Life roles on, people come and go, but sharing our experiences can make the world of difference.
The past week or so has been a series of interesting encounters. The Mental Health First Aid folk have had many great posts stating how talking to others really benefits you, and whilst it can, I’ve found it’s really fascinating simply to see how people’s lives are developing.
There’s been some interesting insights into the development of youth work locally and hopefully over the next few weeks some of these discussions will continue further. With my own youth club, whilst the team have continued to update the premises and work on ways to increase income, I continue to beaver away quietly in the background looking at improving systems in order that we provide the best experiences possible. It’s been great revisiting some literature from the early days of my degree and feed the basics back into what we do.
The youth club always has a changing scene and requires a lot of understanding of individual’s personal situations in order to ensure that the team remains as one and does not feel put upon. I love the fact that we are open with each other. This makes for a real family feel behind the scenes and allows us to work more coherently. Everyone should take time to get to know their team or staff.
Of most interest in this area this week is finding out that a leader from the youth provision I left just before the summer holidays due to various reasons including my own health which was being jeopardised as well as the usual politics, has found they too are now beginning to feel much the same and has begun conversations to come and join me.
I’m not one to pull people away from a youth provision if I can help it, but if it means ensuring they remain happy and it allows our provision to develop, then I’m all for it. Better to have a good worker working than lose them completely. The bonus is knowing that it’s at least not me that was the issue at the last place. Perhaps it’s about time the feedback given was heeded but who am I to judge?
It’s quite amazing how reflecting on situations can change your perspective. Further work has happened on my latest script offering. I received some useful feedback from the cast, and with drama classes restarting, I’ve been able to really get inside these other character’s heads much better, and things are developing at a pace. There’s potentially a new writing partnership for future projects too, which is a new avenue as I tend to be a lone writer, so another adventure begins. I’ve decided with the edit this time to leave out certain aspects of the character’s lives to provide more suspense. I wonder whether we do that as human beings more than we know? Leaving an air of mystery so we sound better than we are.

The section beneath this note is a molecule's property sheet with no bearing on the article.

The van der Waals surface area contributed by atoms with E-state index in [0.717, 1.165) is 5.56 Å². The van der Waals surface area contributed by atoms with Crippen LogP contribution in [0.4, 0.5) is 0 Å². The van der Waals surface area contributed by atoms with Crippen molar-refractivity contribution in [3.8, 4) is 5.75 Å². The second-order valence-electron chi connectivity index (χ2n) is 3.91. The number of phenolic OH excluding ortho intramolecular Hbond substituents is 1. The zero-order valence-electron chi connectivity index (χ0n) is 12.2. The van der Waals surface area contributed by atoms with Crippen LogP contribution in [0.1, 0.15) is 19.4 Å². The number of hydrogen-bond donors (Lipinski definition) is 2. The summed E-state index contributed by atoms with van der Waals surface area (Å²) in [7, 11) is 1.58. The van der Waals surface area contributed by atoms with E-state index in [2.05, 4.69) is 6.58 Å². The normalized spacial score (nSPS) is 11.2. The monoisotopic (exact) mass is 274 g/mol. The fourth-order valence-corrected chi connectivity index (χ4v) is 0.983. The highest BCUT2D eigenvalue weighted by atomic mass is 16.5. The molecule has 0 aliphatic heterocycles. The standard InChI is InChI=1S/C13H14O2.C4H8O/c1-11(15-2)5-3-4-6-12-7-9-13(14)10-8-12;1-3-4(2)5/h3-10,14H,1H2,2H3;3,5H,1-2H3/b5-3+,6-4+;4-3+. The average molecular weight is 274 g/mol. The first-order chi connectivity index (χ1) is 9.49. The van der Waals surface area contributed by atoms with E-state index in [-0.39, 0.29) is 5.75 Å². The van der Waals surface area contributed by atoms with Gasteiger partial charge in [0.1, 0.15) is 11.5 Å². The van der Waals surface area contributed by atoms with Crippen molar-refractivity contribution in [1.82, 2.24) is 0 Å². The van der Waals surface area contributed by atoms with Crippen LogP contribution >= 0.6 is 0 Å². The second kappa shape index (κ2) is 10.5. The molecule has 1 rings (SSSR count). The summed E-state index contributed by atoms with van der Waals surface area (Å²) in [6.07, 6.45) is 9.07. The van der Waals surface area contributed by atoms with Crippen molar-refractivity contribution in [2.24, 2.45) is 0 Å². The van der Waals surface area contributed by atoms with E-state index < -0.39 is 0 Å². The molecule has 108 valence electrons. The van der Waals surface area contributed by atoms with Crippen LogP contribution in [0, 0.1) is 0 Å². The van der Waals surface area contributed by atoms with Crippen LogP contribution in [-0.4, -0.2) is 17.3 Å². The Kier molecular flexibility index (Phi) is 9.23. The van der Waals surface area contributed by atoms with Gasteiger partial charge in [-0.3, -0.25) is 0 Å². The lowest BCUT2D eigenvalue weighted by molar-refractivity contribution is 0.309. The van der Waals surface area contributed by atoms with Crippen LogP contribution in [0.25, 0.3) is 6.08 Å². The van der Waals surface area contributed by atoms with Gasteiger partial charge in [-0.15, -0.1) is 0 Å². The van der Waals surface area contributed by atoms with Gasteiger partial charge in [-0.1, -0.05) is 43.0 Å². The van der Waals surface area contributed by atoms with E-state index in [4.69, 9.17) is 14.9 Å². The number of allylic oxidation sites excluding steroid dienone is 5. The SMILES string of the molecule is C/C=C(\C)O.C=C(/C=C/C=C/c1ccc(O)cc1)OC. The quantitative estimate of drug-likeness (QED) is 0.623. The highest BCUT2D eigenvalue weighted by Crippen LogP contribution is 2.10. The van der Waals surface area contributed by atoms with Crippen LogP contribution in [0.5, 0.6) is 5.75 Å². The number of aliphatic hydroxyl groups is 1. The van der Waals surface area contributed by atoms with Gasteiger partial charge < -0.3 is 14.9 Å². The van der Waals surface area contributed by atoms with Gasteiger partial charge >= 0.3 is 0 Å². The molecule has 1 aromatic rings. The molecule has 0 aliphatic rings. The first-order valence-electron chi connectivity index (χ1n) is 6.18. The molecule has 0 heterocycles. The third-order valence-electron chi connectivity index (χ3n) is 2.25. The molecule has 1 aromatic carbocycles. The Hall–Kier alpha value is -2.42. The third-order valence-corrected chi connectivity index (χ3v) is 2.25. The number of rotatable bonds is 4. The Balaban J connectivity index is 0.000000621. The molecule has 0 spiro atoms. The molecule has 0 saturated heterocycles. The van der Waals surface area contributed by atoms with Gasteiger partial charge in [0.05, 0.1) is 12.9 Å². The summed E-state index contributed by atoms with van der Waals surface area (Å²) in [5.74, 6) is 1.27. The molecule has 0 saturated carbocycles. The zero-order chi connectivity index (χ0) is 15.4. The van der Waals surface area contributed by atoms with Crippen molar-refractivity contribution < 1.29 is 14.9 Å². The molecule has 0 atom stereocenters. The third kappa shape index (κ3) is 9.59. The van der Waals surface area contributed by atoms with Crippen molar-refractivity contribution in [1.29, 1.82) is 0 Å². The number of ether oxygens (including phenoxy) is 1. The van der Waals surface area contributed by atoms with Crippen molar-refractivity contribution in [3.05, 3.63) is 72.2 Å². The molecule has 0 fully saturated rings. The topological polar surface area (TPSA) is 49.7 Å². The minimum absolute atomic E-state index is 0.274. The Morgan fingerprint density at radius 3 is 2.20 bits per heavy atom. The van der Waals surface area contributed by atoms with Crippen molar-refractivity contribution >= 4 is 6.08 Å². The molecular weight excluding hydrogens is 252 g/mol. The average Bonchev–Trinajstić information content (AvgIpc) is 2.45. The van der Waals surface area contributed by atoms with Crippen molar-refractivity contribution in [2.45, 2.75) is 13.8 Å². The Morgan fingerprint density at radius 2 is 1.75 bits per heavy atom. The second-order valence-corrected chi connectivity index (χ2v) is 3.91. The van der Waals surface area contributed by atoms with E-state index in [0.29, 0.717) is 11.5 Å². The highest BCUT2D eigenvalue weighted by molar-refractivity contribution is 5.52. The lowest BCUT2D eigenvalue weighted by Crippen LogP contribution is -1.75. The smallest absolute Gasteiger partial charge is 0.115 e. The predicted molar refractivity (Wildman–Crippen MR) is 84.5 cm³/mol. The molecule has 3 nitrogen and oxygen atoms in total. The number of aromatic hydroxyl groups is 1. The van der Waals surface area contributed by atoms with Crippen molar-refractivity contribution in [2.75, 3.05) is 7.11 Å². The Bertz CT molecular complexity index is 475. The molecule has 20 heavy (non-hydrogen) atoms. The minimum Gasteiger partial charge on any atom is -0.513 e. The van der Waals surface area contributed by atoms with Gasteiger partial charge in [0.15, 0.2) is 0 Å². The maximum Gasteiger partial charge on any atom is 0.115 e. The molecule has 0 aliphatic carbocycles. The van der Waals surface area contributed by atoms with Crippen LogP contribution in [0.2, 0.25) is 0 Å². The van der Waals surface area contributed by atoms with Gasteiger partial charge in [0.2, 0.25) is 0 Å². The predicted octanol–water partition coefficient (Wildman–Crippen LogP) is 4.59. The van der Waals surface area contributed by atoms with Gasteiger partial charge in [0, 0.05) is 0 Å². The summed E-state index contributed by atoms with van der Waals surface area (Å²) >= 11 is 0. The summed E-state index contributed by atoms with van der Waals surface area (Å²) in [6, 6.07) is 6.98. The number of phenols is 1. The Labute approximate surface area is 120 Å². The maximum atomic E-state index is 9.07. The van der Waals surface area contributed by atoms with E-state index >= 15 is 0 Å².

Meeting up with old work colleagues who are more like family was, as always, a bonus. I’m amazed how after so many years a group of ex work colleagues who have gone completely separate ways and now work in different fields, still manage to meet every few months for dinner and it’s as though time has not moved on. This is a group of people who are happy in each other’s company and will tell each other anything. Maybe you’re reading this and had a colleague who you’ve lost touch with. What harm can it do getting hold of them again? Lives move on and change, but it doesn’t mean friendships have to.
I quite like developments. One really pleasing one and a big one for me was in meeting an ex-student in the street who rather than ignore me as often happens (I wasn’t a cool member of staff, you know – I tried, perhaps too hard), they actually spoke and told me what they were now doing with their life. I highly appreciated that. I’m not expecting an ex-student, especially out with their mates, to have a long drawn out conversation, but it means so much when they have enough respect to at least acknowledge you.
Interestingly, he didn’t tell me what grades he got in his GCSE’s. I wonder why? Why offer the info he did about his career path? Why hold back certain information? Again, an air of mystery. Another young person I’ve worked with up until a year or so ago also stopped and told me how their career was progressing in unimaginable ways. It was two minutes, but it really makes a difference to know you made a difference. It’s wonderful who you meet on just a local walk.
On one of my pleasant relaxing walks down by the river, I met up with a neighbour I rarely see despite living only a few doors away, and was able to discuss their recovery following a life-changing operation. This was very open and again made me wonder why we share certain elements of our lives when we don’t know others that well. I think there’s a culture much more these days of doing that. It’s a good thing. If we can help even one other person with their recovery, that makes the world of difference.
Oh, and for those following the story, acupuncture round three saw me having a good few chilled few days after. The start of this week hasn’t been so good but never say never. What I’ve realised is that even though I still get some of the same issues I had before with the anxiety (and yes this week a few of those ‘here comes death knocking on my door’ moments), I’ve still felt better able to deal with them, although I will admit, a lot of getting through it is very much down to being able to talk to people. especially who speak to me first (and a few birthday celebrations helped too).